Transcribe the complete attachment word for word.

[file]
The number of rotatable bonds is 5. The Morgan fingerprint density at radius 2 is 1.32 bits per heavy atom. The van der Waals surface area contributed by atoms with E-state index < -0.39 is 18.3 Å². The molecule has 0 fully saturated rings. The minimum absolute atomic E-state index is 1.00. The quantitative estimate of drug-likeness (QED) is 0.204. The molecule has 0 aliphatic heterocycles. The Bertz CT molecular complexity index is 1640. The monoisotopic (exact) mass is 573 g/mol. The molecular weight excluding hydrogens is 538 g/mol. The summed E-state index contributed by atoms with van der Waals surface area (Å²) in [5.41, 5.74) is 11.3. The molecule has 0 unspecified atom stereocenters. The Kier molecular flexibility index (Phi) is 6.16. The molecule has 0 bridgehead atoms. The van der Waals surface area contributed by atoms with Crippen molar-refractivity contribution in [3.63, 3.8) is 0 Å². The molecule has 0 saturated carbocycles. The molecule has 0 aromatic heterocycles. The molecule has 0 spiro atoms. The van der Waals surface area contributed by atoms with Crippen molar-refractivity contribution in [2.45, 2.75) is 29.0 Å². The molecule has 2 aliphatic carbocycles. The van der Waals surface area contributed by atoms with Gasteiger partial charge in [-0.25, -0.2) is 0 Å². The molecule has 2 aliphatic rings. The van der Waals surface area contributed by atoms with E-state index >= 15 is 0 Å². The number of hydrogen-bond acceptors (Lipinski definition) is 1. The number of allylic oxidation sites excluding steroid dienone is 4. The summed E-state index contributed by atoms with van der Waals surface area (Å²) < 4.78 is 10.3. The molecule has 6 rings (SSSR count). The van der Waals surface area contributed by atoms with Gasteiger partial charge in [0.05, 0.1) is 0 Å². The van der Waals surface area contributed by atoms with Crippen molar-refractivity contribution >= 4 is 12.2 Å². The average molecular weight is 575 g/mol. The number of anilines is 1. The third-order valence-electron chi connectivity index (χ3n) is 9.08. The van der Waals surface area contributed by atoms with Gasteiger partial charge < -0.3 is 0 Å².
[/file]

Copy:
The number of rotatable bonds is 5. The Morgan fingerprint density at radius 2 is 1.32 bits per heavy atom. The van der Waals surface area contributed by atoms with E-state index < -0.39 is 18.3 Å². The molecule has 0 fully saturated rings. The minimum absolute atomic E-state index is 1.00. The quantitative estimate of drug-likeness (QED) is 0.204. The molecule has 0 aliphatic heterocycles. The Bertz CT molecular complexity index is 1640. The monoisotopic (exact) mass is 573 g/mol. The molecular weight excluding hydrogens is 538 g/mol. The summed E-state index contributed by atoms with van der Waals surface area (Å²) in [5.41, 5.74) is 11.3. The molecule has 0 unspecified atom stereocenters. The Kier molecular flexibility index (Phi) is 6.16. The molecule has 0 bridgehead atoms. The van der Waals surface area contributed by atoms with Crippen molar-refractivity contribution in [3.63, 3.8) is 0 Å². The molecule has 0 saturated carbocycles. The molecule has 0 aromatic heterocycles. The molecule has 0 spiro atoms. The van der Waals surface area contributed by atoms with Crippen molar-refractivity contribution in [2.45, 2.75) is 29.0 Å². The molecule has 2 aliphatic carbocycles. The van der Waals surface area contributed by atoms with Gasteiger partial charge in [-0.25, -0.2) is 0 Å². The molecule has 2 aliphatic rings. The van der Waals surface area contributed by atoms with E-state index >= 15 is 0 Å². The number of hydrogen-bond acceptors (Lipinski definition) is 1. The number of allylic oxidation sites excluding steroid dienone is 4. The summed E-state index contributed by atoms with van der Waals surface area (Å²) < 4.78 is 10.3. The molecule has 6 rings (SSSR count). The van der Waals surface area contributed by atoms with Gasteiger partial charge in [0.05, 0.1) is 0 Å². The van der Waals surface area contributed by atoms with Crippen molar-refractivity contribution >= 4 is 12.2 Å². The average molecular weight is 575 g/mol. The number of anilines is 1. The third-order valence-electron chi connectivity index (χ3n) is 9.08. The van der Waals surface area contributed by atoms with Gasteiger partial charge < -0.3 is 0 Å².